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> Student loan interest rates, Should they differ based on course of study?
akaCG
post Dec 29 2015, 08:14 PM
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Question for debate:

Should student loan interest rates be based on a student's course of study? Why or why not?


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Gray Seal
post Dec 29 2015, 11:29 PM
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It should be based upon whatever criteria the two parties wish. Loans should be a free transaction and each side can consider whatever factors they wish to consider.
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AuthorMusician
post Dec 31 2015, 07:28 PM
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QUOTE(akaCG @ Dec 29 2015, 04:14 PM) *
Question for debate:

Should student loan interest rates be based on a student's course of study? Why or why not?

No, because a student's course of study gives very little indication of future income. It's only one detail in a huge matrix of details about the student.

While it is true that articles about the best-paying degrees are common, they are mostly just hot air based on stats, which are based on the past. Income depends more on the job markets, which like any other market, are entirely unpredictable. Who would have known oil prices would plunge? How about the demand for electrical engineers outpacing mechanical and vise versa? That, in the late 1980s, C programmers would be in high demand as midrange Unix machines replaced mainframes? Lots of examples of unpredictable things happening in markets. If this stuff were reliably predictable, we'd all be rich. But no, it's a lot closer to gambling.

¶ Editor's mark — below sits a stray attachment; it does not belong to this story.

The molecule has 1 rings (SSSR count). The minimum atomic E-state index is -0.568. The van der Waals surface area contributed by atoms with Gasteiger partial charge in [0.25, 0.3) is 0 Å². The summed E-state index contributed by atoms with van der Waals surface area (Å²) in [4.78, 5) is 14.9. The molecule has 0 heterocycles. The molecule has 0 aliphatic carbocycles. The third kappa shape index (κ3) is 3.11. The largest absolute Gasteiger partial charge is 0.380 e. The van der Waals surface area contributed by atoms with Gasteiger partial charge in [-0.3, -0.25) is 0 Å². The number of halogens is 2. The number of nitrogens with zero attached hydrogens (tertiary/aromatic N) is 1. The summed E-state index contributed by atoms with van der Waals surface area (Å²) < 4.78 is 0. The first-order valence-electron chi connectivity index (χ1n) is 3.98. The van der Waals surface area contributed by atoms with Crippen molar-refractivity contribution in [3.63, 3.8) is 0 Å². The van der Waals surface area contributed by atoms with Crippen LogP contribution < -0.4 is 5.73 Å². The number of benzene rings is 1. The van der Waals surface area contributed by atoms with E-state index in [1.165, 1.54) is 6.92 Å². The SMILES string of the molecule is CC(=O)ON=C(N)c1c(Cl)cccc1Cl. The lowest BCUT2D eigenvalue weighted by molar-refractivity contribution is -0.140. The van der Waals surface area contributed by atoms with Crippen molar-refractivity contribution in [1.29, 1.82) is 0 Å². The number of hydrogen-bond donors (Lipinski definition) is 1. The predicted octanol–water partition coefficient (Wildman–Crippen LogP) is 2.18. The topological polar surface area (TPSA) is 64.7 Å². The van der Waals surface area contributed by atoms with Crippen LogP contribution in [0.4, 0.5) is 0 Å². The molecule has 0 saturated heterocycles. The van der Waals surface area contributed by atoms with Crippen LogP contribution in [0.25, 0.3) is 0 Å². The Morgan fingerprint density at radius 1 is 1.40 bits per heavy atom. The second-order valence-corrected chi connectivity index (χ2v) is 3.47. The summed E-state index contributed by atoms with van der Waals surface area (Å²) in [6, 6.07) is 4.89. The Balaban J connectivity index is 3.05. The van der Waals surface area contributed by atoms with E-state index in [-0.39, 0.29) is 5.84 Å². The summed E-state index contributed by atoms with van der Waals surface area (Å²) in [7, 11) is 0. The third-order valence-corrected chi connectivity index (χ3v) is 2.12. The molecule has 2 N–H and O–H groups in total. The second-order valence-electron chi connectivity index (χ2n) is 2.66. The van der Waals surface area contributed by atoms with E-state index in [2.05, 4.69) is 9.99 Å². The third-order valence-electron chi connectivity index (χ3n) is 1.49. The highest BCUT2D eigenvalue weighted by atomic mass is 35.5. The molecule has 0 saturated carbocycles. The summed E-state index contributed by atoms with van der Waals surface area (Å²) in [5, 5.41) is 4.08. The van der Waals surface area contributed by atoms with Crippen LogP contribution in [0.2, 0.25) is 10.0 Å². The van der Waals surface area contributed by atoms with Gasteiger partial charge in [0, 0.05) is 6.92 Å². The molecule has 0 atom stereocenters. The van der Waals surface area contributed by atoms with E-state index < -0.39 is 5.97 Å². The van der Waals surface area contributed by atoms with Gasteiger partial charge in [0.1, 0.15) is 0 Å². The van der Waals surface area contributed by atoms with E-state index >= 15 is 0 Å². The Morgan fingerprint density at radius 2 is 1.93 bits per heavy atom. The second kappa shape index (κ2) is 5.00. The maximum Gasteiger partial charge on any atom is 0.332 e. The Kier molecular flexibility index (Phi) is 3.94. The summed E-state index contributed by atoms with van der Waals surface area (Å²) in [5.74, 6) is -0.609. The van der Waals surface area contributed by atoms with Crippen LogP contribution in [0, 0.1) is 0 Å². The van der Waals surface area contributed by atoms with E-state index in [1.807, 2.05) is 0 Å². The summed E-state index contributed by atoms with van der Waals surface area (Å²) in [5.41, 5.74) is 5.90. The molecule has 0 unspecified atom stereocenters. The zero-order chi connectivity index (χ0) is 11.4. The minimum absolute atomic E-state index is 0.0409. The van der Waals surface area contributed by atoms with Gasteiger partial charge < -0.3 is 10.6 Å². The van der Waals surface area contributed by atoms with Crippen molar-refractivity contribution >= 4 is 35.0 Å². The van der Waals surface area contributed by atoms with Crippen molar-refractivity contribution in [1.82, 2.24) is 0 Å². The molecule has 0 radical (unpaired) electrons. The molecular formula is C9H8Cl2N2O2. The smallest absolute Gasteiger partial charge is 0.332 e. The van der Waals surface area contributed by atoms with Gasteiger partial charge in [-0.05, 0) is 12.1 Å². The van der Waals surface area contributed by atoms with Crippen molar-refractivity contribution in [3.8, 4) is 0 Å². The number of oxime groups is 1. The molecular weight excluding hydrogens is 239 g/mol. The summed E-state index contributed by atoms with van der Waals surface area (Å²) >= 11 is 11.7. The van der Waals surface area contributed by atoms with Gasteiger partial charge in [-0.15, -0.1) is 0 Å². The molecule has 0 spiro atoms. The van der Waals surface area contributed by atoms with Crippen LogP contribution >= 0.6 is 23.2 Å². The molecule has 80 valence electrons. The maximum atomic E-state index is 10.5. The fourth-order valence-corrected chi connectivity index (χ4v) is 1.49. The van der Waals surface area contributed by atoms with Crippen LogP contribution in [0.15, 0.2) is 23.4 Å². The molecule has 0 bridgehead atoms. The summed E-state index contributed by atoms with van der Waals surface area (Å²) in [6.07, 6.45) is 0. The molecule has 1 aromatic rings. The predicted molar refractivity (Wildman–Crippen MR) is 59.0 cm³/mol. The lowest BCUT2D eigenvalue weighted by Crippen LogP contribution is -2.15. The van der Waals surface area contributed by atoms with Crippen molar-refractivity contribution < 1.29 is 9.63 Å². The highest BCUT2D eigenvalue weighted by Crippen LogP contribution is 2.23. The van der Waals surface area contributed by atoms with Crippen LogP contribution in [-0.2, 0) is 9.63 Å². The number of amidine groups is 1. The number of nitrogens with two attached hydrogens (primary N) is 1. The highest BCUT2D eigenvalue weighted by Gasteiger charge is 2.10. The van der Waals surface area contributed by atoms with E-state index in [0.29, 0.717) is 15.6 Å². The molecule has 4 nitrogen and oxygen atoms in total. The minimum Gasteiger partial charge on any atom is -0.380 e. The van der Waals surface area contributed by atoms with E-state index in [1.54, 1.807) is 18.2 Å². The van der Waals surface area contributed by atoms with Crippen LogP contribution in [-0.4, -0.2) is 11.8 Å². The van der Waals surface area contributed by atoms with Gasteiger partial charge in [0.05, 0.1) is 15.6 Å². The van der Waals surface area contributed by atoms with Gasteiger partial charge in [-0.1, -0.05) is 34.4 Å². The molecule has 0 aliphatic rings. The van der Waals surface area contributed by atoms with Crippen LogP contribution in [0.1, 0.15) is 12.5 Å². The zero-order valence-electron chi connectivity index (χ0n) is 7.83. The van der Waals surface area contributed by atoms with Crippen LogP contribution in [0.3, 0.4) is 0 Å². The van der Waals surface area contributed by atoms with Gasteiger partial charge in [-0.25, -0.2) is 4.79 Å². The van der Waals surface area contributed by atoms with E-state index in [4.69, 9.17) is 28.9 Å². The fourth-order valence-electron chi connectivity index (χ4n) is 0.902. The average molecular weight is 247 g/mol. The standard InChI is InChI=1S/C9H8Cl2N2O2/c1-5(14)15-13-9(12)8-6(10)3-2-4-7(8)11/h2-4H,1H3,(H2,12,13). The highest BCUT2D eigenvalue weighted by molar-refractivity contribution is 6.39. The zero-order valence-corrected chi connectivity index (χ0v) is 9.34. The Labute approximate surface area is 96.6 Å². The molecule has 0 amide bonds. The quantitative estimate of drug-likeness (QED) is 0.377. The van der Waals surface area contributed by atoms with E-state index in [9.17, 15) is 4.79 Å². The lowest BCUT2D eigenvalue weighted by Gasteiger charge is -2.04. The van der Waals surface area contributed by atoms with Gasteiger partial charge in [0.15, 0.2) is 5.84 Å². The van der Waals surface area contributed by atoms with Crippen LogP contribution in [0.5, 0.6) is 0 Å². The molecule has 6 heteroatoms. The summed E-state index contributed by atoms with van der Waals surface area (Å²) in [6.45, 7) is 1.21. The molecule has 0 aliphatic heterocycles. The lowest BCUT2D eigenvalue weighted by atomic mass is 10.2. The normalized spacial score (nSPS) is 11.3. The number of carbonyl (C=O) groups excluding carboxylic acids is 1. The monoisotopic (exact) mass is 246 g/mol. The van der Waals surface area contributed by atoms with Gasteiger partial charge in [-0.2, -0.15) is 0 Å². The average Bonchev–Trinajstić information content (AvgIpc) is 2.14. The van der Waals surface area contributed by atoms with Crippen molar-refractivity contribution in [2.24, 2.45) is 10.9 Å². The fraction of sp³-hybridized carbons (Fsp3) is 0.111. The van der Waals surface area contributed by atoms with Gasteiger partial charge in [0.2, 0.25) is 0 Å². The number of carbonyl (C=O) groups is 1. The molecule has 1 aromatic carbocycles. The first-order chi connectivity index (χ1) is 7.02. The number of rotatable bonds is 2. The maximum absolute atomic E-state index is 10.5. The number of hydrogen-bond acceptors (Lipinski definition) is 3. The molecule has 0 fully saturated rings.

Ideally, no student loans would be necessary because wages would be high enough to cover the costs of continuing, lifelong learning. Until that happens, the only reasonable way to approach student loan interest rates is to keep them flat, every student paying the same cost for the loans. That's because a student studying emerging markets might make less than one studying philosophy.

The essence of this has to do with determining the ability to pay back the loan. Student loans are unique because this ability cannot be determined at the time of the loan. It all has to do with future events, not current income (if such exists).

Of course other loan interest rate determinations assume that conditions as they are will continue on throughout the loan period -- no layoffs, no shutdowns, no wars, no natural disasters, no crooked CEOs heading to prison and so on. Note that in personal bankruptcy, non-student loans can be forgiven, while student loans hang on forever. The assumption here is that higher ed means higher wages, which is sometimes true. The only way we can know this for certain is after the fact, not before, and it depends a lot on what one does with the higher ed credentials. They don't automatically make things happen most of the time. It takes a lot of effort to find the breaks. If it were an absolute truth, the need for personal bankruptcy would not exist, unless the person made some really bad economic decisions like trusting Madoff and others or overextending credit. Divorce often leads to bankruptcy as well.